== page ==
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Colorado's "super ditch": can farmers cooperate to make lemonade out of lemons?




Winner, Jay, author
Smith, MaryLou, author
U.S. Committee on Irrigation and Drainage, publisher

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Colorado's Statewide Water Supply Initiative (SWSI) shows that the state has only enough water to meet about 70% of its needs by the year 2030, with most of the gap occurring in the front range urban areas of the state. The SWSI report forecasts that a majority of the water needed for cities will transition from agriculture, which currently uses more than 80% of the state's water. Agricultural communities are concerned what such a transition could mean to their viability. The second phase of SWSI investigated such alternatives to the traditional "buy and dry" as interruptible supply agreements, rotational fallowing leases, water banks and cropping changes. The Lower Arkansas Valley Water Conservancy District (LAVWCD), inspired by the Palo Verde Irrigation District in California, set about to see if ditch companies in the lower Arkansas Valley might agree to form a "super ditch" whereby they would cooperatively pool part of their water to gain operational flexibility and make it available for lease to cities. By working together in a rotational fallowing scheme, they conceptualize that they will have greater bargaining power. Perhaps by converting part of their land from growing hay or corn to growing "water" they could actually benefit financially, and keep their agricultural communities viable. Those attempting to transform the concept into reality are finding that "the devil is in the details." This paper is presented as a sociological case study in the making. The authors detail the steps Super Ditch organizers went through to determine if their scheme is feasible, as well as the hoops they are now going through to try to bring it to fruition.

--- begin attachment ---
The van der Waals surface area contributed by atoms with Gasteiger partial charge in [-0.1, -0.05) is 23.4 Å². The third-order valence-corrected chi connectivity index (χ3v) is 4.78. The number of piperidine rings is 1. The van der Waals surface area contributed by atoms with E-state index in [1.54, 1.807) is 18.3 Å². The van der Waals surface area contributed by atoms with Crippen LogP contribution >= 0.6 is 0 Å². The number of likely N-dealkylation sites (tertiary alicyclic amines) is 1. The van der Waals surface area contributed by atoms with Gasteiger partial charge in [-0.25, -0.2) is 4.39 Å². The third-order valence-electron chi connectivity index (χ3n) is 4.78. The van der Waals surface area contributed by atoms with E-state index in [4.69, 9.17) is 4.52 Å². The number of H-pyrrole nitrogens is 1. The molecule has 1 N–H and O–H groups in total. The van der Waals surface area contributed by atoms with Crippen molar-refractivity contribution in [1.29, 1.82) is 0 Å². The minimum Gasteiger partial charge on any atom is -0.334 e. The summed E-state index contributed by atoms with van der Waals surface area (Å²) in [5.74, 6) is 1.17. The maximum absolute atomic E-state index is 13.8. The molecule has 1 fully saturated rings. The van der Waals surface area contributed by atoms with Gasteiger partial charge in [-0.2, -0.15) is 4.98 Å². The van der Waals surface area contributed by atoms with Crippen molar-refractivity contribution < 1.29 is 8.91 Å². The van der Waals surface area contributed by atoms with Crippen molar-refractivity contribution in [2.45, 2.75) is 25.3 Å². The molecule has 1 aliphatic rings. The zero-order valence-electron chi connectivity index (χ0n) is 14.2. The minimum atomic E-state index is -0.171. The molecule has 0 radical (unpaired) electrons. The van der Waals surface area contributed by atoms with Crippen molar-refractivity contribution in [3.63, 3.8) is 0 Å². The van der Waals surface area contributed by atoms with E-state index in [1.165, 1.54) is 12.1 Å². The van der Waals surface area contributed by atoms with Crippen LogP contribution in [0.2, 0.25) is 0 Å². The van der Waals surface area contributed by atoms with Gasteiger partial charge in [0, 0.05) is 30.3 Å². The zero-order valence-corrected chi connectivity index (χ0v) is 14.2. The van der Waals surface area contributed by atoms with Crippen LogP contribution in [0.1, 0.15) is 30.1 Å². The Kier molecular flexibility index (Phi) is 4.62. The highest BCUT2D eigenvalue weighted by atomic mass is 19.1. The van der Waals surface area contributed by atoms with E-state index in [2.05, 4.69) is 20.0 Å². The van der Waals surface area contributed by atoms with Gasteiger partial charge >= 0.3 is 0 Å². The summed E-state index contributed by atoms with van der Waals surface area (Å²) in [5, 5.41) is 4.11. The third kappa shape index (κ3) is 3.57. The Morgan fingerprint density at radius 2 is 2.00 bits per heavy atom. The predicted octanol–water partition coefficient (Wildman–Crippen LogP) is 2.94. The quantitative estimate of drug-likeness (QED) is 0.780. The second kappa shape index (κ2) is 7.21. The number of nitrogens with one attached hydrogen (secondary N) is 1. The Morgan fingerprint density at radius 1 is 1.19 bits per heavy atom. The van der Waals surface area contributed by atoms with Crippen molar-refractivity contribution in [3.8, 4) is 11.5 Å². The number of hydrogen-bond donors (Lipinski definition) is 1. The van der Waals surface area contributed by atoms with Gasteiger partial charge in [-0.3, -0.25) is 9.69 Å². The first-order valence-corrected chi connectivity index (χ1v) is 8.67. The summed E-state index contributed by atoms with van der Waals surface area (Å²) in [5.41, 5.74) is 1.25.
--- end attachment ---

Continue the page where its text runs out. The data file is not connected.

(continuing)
Presented at Urbanization of irrigated land and water transfers: a USCID water management conference on May 28-31, 2008 in Scottsdale, Arizona.

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